Having decided that city guides are not the ideal home for my adventures into smaller picturesque towns and villages of Spain, I decided to make a new place for them. Many of them will be on the list of Pueblos Más Bonitos de España, or Most beautiful villages of Spain, Xerta is not one of them, but worth writing about.
Xerta (Cherta in Spanish) is a Catalan village that lies on the banks of the river Ebro, and is locally popular for stopovers before reaching the major town, Tortosa, or as a gateway to some locally picturesque scenery. The only way to get there is by bus, by car or by bicycle (more on that later) and most of the roads in the centre are very narrow and pedestrianised but the main square is easily accessible, and is where most of the activity comes from. there are several guest houses and hotels dotted around the village as well as a hostel for those with a budget, where I stayed, and is a pleasant experience. Prices start from about 15€ per person, per night.
The most common monuments are orientated around the Plaça Major, where the church also shows a scale depicting historical flood levels of Xerta, some of them going over my head to my amazement, and given how flat this place is, I wouldn’t be surprised if the whole village had been affected over the years. Other notable sights are the Capella de Sant Zeno, the Capella de Sant Domenec and a couple of kilometres away the Assaut de Xerta, an old mill which has subsequently lost a lot of its beauty now a hydroelectric station was built in the area, but is still of local importance and interest.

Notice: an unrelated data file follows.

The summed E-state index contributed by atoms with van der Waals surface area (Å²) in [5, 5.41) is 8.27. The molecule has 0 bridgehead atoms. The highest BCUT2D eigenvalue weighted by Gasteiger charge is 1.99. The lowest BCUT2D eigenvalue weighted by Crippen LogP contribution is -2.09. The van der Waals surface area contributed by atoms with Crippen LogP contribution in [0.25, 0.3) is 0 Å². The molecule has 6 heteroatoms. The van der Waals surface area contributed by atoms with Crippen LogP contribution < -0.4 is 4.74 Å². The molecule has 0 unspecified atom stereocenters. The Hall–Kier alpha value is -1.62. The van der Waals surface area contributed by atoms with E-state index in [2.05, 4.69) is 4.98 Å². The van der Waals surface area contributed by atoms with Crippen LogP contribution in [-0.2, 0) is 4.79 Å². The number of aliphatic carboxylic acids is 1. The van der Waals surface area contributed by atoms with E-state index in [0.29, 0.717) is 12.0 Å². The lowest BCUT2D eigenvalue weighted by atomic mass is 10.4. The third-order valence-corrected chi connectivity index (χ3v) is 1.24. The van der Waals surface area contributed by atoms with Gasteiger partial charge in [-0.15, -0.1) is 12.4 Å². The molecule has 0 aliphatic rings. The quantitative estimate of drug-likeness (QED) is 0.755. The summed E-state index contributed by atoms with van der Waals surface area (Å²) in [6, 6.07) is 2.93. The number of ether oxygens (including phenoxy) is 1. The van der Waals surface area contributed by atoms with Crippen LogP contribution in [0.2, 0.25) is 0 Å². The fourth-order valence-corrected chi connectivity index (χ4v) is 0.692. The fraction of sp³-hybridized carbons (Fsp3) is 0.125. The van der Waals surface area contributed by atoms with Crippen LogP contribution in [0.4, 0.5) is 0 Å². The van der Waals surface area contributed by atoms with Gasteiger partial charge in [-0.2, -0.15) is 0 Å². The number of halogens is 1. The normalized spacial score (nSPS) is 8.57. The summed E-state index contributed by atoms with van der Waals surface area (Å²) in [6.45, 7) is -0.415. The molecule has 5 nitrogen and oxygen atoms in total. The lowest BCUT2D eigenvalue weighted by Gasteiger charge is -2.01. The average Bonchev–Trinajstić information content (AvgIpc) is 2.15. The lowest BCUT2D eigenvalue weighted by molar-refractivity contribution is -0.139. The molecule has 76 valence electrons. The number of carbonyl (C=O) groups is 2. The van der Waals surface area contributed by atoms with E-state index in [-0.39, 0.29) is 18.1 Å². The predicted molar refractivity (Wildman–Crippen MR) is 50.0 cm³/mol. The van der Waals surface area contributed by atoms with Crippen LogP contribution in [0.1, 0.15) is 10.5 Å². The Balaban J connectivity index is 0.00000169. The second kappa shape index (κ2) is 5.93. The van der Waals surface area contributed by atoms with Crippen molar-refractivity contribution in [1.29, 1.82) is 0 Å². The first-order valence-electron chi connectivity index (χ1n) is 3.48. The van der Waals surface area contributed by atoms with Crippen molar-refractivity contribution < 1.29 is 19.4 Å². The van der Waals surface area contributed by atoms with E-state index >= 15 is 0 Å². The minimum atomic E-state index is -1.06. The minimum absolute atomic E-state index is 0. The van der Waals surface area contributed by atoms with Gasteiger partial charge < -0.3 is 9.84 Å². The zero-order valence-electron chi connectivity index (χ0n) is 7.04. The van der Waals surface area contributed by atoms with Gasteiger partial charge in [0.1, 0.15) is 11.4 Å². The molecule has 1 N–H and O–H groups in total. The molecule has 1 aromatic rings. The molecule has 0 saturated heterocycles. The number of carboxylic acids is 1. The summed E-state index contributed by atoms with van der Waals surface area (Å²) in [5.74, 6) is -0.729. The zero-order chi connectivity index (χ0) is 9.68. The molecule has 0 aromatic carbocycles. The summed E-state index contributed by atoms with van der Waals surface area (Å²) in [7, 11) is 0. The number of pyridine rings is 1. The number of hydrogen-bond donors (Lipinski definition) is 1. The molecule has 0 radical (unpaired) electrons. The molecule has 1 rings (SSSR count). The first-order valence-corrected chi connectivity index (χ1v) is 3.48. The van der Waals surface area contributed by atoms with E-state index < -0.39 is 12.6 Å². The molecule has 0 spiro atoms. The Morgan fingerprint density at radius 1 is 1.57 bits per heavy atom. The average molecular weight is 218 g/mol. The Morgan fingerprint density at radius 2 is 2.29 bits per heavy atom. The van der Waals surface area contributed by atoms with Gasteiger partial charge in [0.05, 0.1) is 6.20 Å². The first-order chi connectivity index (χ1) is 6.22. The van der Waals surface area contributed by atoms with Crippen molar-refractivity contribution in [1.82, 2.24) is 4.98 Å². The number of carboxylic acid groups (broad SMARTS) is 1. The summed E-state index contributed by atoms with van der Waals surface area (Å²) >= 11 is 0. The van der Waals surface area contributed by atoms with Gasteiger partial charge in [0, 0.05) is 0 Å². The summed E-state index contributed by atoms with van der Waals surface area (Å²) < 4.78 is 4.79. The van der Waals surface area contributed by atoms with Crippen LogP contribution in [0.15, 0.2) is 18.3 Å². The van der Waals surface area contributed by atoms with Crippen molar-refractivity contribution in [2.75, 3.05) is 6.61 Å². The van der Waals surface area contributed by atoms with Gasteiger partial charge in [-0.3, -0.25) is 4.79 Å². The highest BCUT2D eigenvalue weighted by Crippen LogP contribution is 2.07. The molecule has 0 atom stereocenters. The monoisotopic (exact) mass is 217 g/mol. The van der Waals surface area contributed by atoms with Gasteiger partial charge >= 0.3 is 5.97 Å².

The Natural sights may be the most important as Xerta is most popular for its sporting activities and being on the banks of the Ebro, popular for some potential water sports as well. The Via Verde del Ebro, a cycle path converted from an old train, track passes through the village and is the main reason people stop by here. Hiking routes from this village are also possible along the river, as well as being very close to the mountain range of Els Ports.
There’s not much home to write home about in the food section, except that there are some dishes heavily influenced by the surrounding regions. The most typical dishes here, are arros de plana, similar to a paella, and coca de mançana, a cake with roasted apples. The most famous pastry for the region, the pastisset of casquet is a filled, short crust pasty most commonly with pumpkin, and are covered in sugar, a perfect snack for being out and about.
That’s it from me about Xerta, I had a lovely experience there, and almost completely unknown to any foreign traveler. Its a perfect rest stop for anyone doing any cycling or hiking in the area, and though it won’t blow you away compared to other picturesque villages, you will hold this one in high regard.